I love creating practical things. If it’s just “pretty” with no purpose, I really less inclined. And last week, I heard about Triton Tools’ #MastersofWood competition.
So this is my entry which I thought would be really useful if you’re in the market for making one yourself, too.
It’s extremely sturdy, robust and has thankfully stopped me from cutting in my conservatory. DIY can make a mess!
And I’ll let you in to, well, what’s now not a secret anymore. This was my first ever attempt and it’s been incredibly encouraging, giving me such rewarding results. So if I can do it, ANYONE can!
Here’s what I used:
- 7 x 2.4m lengths of C16 CLS 38mm x 63mm (I also had a spare 150mm length)
- Bacho 244 22″ Hardpoint Medium Handsaw:
- 1 sheet of B&Q 9mm OSB 3 Chipboard (mine was already cut in to 150mm x 29.5cm strips from a previous project
- GOLDSCREW WOODSCREWS DOUBLE SELF COUNTERSUNK 5 X 80MM 100 PACK:
- Black+Decker Drill Driver
5.5 drill bit (sorry, I don’t know where it’s from)
- Tri square
- GOLDSCREW WOODSCREWS DOUBLE SELF COUNTERSUNK 4 X 40MM 200 PACK
- Rubber mallet
- 2 packs of Coach Bolt & Nut M6 x 100
- BLACK+DECKER Autoselect Pendulum Jigsaw with Blade, 550 W:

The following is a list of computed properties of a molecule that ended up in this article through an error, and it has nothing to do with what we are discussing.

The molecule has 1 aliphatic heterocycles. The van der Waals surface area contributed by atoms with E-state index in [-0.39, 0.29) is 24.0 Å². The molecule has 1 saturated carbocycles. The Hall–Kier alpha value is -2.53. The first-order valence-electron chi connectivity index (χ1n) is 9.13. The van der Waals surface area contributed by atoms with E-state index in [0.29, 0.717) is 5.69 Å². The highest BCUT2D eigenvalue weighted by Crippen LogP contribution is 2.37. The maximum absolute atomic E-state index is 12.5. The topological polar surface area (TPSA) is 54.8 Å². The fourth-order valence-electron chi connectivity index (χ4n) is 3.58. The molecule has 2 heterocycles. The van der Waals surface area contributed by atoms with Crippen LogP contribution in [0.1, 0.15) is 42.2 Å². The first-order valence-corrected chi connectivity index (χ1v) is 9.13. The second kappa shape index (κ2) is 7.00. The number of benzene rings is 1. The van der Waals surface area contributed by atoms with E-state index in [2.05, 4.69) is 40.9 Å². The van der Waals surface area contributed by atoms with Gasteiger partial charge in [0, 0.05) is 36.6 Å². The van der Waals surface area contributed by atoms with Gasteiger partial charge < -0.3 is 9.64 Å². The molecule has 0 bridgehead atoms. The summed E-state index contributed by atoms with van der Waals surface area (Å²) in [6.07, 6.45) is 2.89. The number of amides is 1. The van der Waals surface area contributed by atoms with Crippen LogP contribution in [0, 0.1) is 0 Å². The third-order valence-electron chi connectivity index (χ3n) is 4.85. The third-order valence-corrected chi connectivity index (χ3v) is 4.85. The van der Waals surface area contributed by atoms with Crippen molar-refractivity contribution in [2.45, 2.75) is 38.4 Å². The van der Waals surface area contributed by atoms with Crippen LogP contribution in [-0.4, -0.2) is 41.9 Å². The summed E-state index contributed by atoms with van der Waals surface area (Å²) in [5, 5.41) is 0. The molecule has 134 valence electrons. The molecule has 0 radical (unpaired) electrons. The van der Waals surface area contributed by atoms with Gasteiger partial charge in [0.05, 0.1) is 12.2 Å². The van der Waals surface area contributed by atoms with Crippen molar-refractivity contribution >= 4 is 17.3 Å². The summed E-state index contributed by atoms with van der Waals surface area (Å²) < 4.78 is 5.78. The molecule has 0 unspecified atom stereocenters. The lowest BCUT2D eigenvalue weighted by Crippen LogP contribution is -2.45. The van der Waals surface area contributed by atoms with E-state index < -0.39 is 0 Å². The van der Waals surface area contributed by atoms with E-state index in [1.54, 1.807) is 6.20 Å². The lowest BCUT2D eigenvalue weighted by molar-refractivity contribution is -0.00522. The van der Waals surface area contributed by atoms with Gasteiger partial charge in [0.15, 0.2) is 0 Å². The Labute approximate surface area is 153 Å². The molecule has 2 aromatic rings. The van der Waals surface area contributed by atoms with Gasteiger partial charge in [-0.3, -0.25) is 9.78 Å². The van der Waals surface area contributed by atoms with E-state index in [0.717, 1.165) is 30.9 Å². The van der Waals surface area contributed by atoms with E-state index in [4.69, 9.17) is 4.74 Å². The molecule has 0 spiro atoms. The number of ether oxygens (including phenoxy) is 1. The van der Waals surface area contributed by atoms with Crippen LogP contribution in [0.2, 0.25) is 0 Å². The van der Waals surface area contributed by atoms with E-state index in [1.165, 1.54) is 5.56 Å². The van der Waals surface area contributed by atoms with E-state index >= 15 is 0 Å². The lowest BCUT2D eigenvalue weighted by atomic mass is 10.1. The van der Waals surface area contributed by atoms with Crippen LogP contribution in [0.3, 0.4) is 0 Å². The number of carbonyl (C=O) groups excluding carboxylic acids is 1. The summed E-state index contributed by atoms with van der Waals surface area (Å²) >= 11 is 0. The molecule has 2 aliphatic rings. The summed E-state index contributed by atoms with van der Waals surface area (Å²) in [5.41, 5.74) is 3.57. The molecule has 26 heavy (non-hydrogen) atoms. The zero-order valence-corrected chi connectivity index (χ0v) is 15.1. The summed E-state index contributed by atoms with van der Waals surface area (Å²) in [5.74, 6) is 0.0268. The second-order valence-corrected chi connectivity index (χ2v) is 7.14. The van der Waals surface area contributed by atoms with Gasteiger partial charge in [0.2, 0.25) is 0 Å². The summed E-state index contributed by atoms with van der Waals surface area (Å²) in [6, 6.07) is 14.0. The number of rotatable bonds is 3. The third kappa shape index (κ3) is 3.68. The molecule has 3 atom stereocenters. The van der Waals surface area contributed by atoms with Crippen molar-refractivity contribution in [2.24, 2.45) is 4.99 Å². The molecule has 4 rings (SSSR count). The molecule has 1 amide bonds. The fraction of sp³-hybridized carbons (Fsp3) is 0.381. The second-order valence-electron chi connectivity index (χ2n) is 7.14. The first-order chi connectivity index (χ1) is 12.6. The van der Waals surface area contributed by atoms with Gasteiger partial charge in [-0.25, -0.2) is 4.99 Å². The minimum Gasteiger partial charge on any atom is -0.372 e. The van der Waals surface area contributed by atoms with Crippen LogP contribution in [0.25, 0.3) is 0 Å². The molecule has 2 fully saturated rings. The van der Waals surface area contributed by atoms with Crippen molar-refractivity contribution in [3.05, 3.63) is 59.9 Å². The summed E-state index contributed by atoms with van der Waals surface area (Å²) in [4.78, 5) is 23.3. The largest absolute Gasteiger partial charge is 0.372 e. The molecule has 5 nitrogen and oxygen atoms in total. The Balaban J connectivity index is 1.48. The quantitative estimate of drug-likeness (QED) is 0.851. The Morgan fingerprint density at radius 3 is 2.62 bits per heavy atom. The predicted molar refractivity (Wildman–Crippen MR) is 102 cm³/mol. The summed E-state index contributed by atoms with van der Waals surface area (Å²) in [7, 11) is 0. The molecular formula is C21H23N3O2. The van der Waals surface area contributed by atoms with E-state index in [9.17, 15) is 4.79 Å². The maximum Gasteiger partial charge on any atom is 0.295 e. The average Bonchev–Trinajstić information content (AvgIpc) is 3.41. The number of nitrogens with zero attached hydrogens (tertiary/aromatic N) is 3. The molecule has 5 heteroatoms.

- 6mm drillbit from this but I DON’T RECOMMEND FOR METAL (which is what they’re meant to be for both)
- Long drill bit from this set
- Bosch Hammer Drill (for the long drill)
- Cut the c16 pieces of wood in to the following:
4 x 150cm lengths (for long sides of shelves)
4 x 1m lengths for each leg (or shorter if you wish)
10 x 59cm long noggins
4 x 150cm x 29.5cm pieces of 9mm thick OSB3 chipboard (or 2 x 150cm 59m)
- First, I laid out a rectangle from 2 x 150cm and 2 x 59cm pieces and screwed them in with 80mm screws.
- Then I screw in the noggins 37.5cm apart (watch video below at 3:24), making it 3 noggins in between, working out at 5 noggins per shelf which includes the outer ones.
- Then I screwed the chipboard on the top of the frame using 40mm screws and also in to the noggins.
- Repeat the same method as above and turn upside down (chipboard being at the bottom) and held an offcut of the C16 directly in to one of the corners to draw around before creating a hole. Note, I faced the longest flat side against the longest side of the shelf (at 5:08 of the video).
- I unscrew the table top and carefully drilled holes in each corner of my pencilled rectangle to enable a me to get a jigsaw through and cut out my holes. I did this for each corner and made sure the offcuts slotted through with ease.
- Then I placed the chipboard back on the shelf, placed an offcut in each hole temporarily while screwing the chipboard back on top (and then removed the offcuts).
- I returned back to the shelf with NO holes cut out (this was to be my table top) and turned upside down to screw in the carriage/coach bolts (see 4:19 of video).
- And then I slotted the table legs through the 2nd shelf. Placed it where I wanted it and attached with more coach/carriage bolts.
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